Although the interest at question with this Florida statute is a negative right — the right of the state to take pension benefits away from public employees who have been convicted of a felony — the practical effect of broadening the class of public employees who are subject to these forfeitures is that it extends the class of employees beyond the limits stipulated by Florida's constitution. Not only is this unconstitutional, but it undermines the democratic process by giving new meaning to terms that were voted into place by Florida citizens.

The Florida legislature should begin by striking down this statute immediately. By striking down this statute, the legislature would rectify the inherent conflict between the statute and its constitutional counterpart. Additionally, the legislature would be affording more respect to the wishes of Florida's citizens regarding the constitutional amendment of 1976. Alternatively, the legislature should recast this initiative to the people of Florida so they can vote again to determine whether public employees who enter nolo contendere pleas and convictions should be subject to benefits forfeiture. If the citizens decide to include nolo contendere pleas, the statute would remain constitutional and, though the state of the law would remain unchanged, the perversion of the ballot initiative system would be corrected.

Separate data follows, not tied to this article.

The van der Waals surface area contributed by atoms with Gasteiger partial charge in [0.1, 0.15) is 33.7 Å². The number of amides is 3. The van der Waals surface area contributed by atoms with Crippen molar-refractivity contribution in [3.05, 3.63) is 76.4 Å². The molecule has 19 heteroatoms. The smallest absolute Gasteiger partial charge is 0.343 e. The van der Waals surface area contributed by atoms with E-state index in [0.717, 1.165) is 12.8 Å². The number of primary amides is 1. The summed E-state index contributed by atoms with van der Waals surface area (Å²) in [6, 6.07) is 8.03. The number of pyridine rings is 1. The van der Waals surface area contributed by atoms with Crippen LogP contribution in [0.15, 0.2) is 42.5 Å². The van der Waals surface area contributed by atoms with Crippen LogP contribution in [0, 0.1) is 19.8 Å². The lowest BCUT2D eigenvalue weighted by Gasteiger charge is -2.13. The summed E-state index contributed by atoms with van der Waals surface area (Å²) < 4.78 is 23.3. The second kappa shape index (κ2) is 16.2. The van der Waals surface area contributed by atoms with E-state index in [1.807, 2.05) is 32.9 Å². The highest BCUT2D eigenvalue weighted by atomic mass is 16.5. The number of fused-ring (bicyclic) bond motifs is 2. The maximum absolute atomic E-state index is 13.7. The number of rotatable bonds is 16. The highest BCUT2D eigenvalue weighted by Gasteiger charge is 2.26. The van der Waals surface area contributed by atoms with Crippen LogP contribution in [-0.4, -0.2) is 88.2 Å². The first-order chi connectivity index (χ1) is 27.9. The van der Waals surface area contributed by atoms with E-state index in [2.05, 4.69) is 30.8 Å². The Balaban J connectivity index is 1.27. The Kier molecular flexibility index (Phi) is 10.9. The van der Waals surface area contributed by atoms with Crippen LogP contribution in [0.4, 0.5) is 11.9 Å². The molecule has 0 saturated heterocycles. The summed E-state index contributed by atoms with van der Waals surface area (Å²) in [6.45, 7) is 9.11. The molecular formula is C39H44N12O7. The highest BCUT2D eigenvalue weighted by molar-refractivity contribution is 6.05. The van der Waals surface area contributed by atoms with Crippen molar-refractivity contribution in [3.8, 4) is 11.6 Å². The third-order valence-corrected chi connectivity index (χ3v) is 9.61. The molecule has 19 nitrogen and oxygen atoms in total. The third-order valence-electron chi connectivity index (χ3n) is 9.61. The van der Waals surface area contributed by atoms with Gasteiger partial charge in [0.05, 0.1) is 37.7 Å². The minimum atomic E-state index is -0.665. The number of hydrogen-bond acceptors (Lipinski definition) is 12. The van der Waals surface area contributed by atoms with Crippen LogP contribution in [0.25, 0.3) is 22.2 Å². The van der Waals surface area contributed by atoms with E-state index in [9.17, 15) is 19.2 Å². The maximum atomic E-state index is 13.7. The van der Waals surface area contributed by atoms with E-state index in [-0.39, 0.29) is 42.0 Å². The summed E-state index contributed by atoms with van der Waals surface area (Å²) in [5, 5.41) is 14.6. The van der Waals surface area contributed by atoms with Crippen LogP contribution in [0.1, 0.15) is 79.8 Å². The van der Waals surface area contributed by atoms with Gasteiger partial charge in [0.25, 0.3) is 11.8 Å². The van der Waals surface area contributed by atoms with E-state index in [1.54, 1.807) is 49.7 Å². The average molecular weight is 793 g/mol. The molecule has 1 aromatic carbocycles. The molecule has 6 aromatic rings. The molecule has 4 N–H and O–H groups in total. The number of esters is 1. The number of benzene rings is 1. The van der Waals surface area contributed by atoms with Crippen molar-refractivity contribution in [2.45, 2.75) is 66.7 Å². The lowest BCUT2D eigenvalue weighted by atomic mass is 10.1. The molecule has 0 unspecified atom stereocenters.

Anna Dwyer is an associated editor of the Journal of Civil Rights and Economic Development. She is a member of the Intellectual Property Law Society.

Suggested citation: Anna Dwyer, The Decline of Popular Constitutionalism in America: What Has Democracy Come to?, JURIST - Dateline, Oct. 15, 2012, http://jurist.org/dateline/2012/10/rebecca-bielski-mandatory-arbitration.php.

This article was prepared for publication by Emily Osgood, an associate editor for JURIST's student commentary service. Please direct any questions or comments to her at studentcommentary@jurist.org

Opinions expressed in JURIST Commentary are the sole responsibility of the author and do not necessarily reflect the views of JURIST's editors, staff, donors or the University of Pittsburgh.